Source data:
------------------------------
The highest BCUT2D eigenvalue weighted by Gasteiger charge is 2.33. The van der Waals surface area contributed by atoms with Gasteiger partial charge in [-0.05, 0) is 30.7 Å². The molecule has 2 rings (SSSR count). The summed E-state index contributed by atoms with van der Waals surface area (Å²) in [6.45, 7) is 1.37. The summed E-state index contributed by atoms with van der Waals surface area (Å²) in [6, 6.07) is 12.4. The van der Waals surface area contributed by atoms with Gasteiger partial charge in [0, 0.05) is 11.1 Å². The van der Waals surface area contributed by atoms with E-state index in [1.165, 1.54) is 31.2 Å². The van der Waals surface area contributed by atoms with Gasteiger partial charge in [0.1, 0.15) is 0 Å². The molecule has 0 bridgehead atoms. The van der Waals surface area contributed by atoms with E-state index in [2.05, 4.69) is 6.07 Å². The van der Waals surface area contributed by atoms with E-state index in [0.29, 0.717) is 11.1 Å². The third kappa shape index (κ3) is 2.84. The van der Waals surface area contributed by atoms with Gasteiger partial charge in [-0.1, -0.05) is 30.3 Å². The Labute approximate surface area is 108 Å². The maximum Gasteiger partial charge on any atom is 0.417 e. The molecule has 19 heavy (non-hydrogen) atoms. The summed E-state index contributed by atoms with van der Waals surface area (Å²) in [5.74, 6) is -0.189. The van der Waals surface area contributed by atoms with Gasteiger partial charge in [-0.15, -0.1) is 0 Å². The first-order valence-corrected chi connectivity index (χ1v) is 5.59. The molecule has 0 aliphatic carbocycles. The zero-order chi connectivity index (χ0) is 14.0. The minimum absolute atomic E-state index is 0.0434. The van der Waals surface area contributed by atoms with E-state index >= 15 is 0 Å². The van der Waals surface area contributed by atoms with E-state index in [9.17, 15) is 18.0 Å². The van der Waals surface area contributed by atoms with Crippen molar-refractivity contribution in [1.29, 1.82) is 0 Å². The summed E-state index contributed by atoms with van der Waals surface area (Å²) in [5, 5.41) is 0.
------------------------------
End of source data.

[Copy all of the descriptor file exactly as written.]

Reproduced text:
The highest BCUT2D eigenvalue weighted by Gasteiger charge is 2.33. The van der Waals surface area contributed by atoms with Gasteiger partial charge in [-0.05, 0) is 30.7 Å². The molecule has 2 rings (SSSR count). The summed E-state index contributed by atoms with van der Waals surface area (Å²) in [6.45, 7) is 1.37. The summed E-state index contributed by atoms with van der Waals surface area (Å²) in [6, 6.07) is 12.4. The van der Waals surface area contributed by atoms with Gasteiger partial charge in [0, 0.05) is 11.1 Å². The van der Waals surface area contributed by atoms with E-state index in [1.165, 1.54) is 31.2 Å². The van der Waals surface area contributed by atoms with Gasteiger partial charge in [0.1, 0.15) is 0 Å². The molecule has 0 bridgehead atoms. The van der Waals surface area contributed by atoms with E-state index in [2.05, 4.69) is 6.07 Å². The van der Waals surface area contributed by atoms with E-state index in [0.29, 0.717) is 11.1 Å². The third kappa shape index (κ3) is 2.84. The van der Waals surface area contributed by atoms with Gasteiger partial charge in [-0.1, -0.05) is 30.3 Å². The Labute approximate surface area is 108 Å². The maximum Gasteiger partial charge on any atom is 0.417 e. The molecule has 19 heavy (non-hydrogen) atoms. The summed E-state index contributed by atoms with van der Waals surface area (Å²) in [5.74, 6) is -0.189. The van der Waals surface area contributed by atoms with Gasteiger partial charge in [-0.15, -0.1) is 0 Å². The first-order valence-corrected chi connectivity index (χ1v) is 5.59. The molecule has 0 aliphatic carbocycles. The zero-order chi connectivity index (χ0) is 14.0. The minimum absolute atomic E-state index is 0.0434. The van der Waals surface area contributed by atoms with E-state index >= 15 is 0 Å². The van der Waals surface area contributed by atoms with E-state index in [9.17, 15) is 18.0 Å². The van der Waals surface area contributed by atoms with Crippen molar-refractivity contribution in [1.29, 1.82) is 0 Å². The summed E-state index contributed by atoms with van der Waals surface area (Å²) in [5, 5.41) is 0.